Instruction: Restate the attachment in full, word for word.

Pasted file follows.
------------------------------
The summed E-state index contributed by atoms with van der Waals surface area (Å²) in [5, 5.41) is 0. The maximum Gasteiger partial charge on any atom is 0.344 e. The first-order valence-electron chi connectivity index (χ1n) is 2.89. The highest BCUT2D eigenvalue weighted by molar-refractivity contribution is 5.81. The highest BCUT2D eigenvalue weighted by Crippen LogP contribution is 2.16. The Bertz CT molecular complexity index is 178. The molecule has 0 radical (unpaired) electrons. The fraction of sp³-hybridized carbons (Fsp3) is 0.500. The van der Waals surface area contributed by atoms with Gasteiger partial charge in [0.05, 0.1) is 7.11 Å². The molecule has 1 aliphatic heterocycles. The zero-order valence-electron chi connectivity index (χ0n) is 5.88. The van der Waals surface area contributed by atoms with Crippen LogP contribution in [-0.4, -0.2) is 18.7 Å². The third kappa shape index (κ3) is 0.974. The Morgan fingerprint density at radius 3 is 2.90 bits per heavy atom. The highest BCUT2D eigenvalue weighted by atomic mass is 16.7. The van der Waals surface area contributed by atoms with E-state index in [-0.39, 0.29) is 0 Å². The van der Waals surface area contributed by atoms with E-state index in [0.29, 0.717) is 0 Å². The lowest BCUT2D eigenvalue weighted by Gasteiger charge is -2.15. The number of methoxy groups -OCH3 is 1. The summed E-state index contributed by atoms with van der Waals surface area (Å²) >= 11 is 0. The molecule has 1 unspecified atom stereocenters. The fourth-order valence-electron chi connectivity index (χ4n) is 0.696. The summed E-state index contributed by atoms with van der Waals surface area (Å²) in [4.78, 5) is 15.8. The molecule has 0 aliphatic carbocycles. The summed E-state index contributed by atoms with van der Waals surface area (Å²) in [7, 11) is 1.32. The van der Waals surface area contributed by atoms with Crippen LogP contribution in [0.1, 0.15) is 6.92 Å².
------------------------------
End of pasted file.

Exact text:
The summed E-state index contributed by atoms with van der Waals surface area (Å²) in [5, 5.41) is 0. The maximum Gasteiger partial charge on any atom is 0.344 e. The first-order valence-electron chi connectivity index (χ1n) is 2.89. The highest BCUT2D eigenvalue weighted by molar-refractivity contribution is 5.81. The highest BCUT2D eigenvalue weighted by Crippen LogP contribution is 2.16. The Bertz CT molecular complexity index is 178. The molecule has 0 radical (unpaired) electrons. The fraction of sp³-hybridized carbons (Fsp3) is 0.500. The van der Waals surface area contributed by atoms with Gasteiger partial charge in [0.05, 0.1) is 7.11 Å². The molecule has 1 aliphatic heterocycles. The zero-order valence-electron chi connectivity index (χ0n) is 5.88. The van der Waals surface area contributed by atoms with Crippen LogP contribution in [-0.4, -0.2) is 18.7 Å². The third kappa shape index (κ3) is 0.974. The Morgan fingerprint density at radius 3 is 2.90 bits per heavy atom. The highest BCUT2D eigenvalue weighted by atomic mass is 16.7. The van der Waals surface area contributed by atoms with E-state index in [-0.39, 0.29) is 0 Å². The van der Waals surface area contributed by atoms with E-state index in [0.29, 0.717) is 0 Å². The lowest BCUT2D eigenvalue weighted by Gasteiger charge is -2.15. The number of methoxy groups -OCH3 is 1. The summed E-state index contributed by atoms with van der Waals surface area (Å²) >= 11 is 0. The molecule has 1 unspecified atom stereocenters. The fourth-order valence-electron chi connectivity index (χ4n) is 0.696. The summed E-state index contributed by atoms with van der Waals surface area (Å²) in [4.78, 5) is 15.8. The molecule has 0 aliphatic carbocycles. The summed E-state index contributed by atoms with van der Waals surface area (Å²) in [7, 11) is 1.32. The van der Waals surface area contributed by atoms with Crippen LogP contribution in [0.1, 0.15) is 6.92 Å².